Colombia to ‘Modernize’ Police After Protest Violence Criticism


Colombian President Ivan Duque has announced plans to “modernize” the country’s police force, including providing human rights training and increased oversight for officers, as his government faces criticism over the use of force against protesters.

Anti-government demonstrations have taken place across Colombia since late April, when thousands poured into the streets against a now-withdrawn tax reform proposal that critics said would disproportionately harm the middle and working classes.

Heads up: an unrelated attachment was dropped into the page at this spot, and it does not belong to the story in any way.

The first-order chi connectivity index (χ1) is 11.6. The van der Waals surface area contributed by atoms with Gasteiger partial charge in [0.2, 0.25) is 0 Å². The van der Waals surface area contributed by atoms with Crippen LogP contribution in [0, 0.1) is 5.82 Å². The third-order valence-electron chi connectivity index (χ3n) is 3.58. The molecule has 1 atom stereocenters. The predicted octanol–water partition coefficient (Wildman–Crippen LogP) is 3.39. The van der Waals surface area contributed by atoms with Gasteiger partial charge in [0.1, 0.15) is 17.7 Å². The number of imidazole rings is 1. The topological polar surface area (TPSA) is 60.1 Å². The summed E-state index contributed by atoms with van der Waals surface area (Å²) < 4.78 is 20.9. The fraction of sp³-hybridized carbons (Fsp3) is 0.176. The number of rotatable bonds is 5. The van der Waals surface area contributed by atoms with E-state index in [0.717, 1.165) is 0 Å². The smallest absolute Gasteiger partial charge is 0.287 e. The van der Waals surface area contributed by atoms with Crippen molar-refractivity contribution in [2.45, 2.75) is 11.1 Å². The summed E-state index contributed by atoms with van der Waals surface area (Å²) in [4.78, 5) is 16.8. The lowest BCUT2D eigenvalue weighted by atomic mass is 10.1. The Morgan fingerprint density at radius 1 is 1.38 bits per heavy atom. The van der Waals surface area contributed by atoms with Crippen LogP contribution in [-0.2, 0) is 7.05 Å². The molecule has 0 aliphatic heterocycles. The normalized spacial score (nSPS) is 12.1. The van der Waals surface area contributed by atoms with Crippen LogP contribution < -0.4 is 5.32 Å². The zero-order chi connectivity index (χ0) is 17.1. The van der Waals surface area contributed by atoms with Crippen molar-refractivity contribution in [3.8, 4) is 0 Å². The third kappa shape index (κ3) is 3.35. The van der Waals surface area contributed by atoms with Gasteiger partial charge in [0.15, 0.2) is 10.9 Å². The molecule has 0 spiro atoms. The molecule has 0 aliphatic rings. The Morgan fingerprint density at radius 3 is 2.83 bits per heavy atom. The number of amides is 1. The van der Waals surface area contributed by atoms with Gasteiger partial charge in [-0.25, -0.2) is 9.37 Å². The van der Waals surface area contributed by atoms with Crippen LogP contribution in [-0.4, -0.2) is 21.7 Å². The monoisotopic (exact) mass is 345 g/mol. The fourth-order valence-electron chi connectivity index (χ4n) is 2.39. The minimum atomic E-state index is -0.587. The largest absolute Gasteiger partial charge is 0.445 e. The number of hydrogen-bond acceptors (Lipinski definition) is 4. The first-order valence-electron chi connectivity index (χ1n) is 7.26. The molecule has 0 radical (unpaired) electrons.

Huge rallies have continued, with protesters expanding their list of demands to include health and educational reforms, among other things—while violence has escalated, especially in the city of Cali, the protest movement’s epicenter.

Duque said his government would ask Congress to approve the creation of a police human rights directorate, which will seek international help on policy, and a new education directorate for officer training.

The government is also working on a law to establish legitimate use of force criteria and another to regulate the use and sale of less-lethal weapons, Duque said.

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